PORTLAND – Crews began draining Capisic Pond, the city’s largest freshwater pond, on Friday so city workers can repair erosion along the riverbanks running along Capisic Street, said city spokeswoman Nicole Clegg.

Repair work is expected to start Monday and last about two weeks. Afterward, the pond will be refilled.

After the pond is drained, the city will also collect sediment samples as part of the Capisic Pond Management Plan.

The pond is a key element of the 18-acre nature preserve that surrounds Capisic Brook as it makes its way through nearby neighborhoods on its way to Capisic Pond. The pond is an important habitat for birds, and has been a popular skating area. But over the years it has become choked with cattails and reeds.

“The cause of all this may be the street runoff or fertilizer. That’s what we’re hoping (the sediment samples) will tell them that it’s not just a naturally occurring situation,” said Jeff Scher, a member of Friends of Capisic Pond, a citizens group that works with the city on matters related to the nature preserve.

“We would love for them to clean the pond, dredge the pond and get it to a state of where it was not that long ago,” so wildlife returns and recreational use is possible, Scher said.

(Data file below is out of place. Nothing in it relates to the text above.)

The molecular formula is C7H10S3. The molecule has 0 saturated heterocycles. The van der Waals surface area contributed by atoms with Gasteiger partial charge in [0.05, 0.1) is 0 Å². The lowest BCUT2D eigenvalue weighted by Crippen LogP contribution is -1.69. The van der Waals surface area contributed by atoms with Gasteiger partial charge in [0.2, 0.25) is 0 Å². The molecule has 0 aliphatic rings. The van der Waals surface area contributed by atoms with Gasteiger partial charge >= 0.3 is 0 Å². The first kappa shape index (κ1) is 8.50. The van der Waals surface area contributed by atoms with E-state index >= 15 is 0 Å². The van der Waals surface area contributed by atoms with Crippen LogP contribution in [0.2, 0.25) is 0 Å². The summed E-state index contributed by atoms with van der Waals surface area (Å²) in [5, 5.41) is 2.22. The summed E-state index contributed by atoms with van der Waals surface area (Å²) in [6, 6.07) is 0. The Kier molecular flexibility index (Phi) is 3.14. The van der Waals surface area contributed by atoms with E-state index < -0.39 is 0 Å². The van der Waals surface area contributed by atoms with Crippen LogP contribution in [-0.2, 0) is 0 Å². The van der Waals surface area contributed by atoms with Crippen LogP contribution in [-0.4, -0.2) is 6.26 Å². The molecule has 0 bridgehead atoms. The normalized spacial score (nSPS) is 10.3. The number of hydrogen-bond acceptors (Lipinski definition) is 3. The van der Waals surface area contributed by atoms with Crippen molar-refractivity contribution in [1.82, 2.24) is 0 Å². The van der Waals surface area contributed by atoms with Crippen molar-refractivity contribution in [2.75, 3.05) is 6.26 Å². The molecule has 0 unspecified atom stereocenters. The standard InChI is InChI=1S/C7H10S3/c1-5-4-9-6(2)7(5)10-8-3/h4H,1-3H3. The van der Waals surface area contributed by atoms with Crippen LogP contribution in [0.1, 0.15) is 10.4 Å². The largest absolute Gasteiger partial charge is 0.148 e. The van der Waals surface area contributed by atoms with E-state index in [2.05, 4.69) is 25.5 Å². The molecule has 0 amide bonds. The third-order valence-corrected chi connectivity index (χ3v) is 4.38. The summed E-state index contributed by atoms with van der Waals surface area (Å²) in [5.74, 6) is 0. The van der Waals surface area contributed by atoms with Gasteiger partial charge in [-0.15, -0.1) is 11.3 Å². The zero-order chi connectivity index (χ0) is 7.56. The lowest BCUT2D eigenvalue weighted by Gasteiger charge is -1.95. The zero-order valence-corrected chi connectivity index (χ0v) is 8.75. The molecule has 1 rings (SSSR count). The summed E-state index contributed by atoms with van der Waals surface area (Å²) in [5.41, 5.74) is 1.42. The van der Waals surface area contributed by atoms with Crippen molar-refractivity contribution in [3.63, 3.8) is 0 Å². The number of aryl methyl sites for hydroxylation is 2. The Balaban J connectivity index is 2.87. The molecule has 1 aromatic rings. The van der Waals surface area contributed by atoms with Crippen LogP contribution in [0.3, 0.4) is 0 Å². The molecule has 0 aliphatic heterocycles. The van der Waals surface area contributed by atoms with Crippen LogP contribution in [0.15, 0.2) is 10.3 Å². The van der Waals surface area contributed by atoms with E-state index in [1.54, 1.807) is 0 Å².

Capisic Brook is one of 32 streams in Maine that are classified as “urban impaired” after years of pollution washing off roads, parking lots, driveways and lawns in the area.

Taking sediment samples now will help the city determine the current state of the pond and focus its strategies to reduce pollution, Clegg said.

Some steps have been taken in the past few years, including a $4.8 million sewer separation project that was completed earlier this year, Clegg said. Before this project, sewer water would overflow into the brook and pond during storms.

As part of the sewer separation project, $58,400 was used to plant about 600 trees and shrubs, seed wildflowers and grasses, and install trails and benches.

Staff Writer Emma Bouthillette can be contacted at 791-6325 or at:

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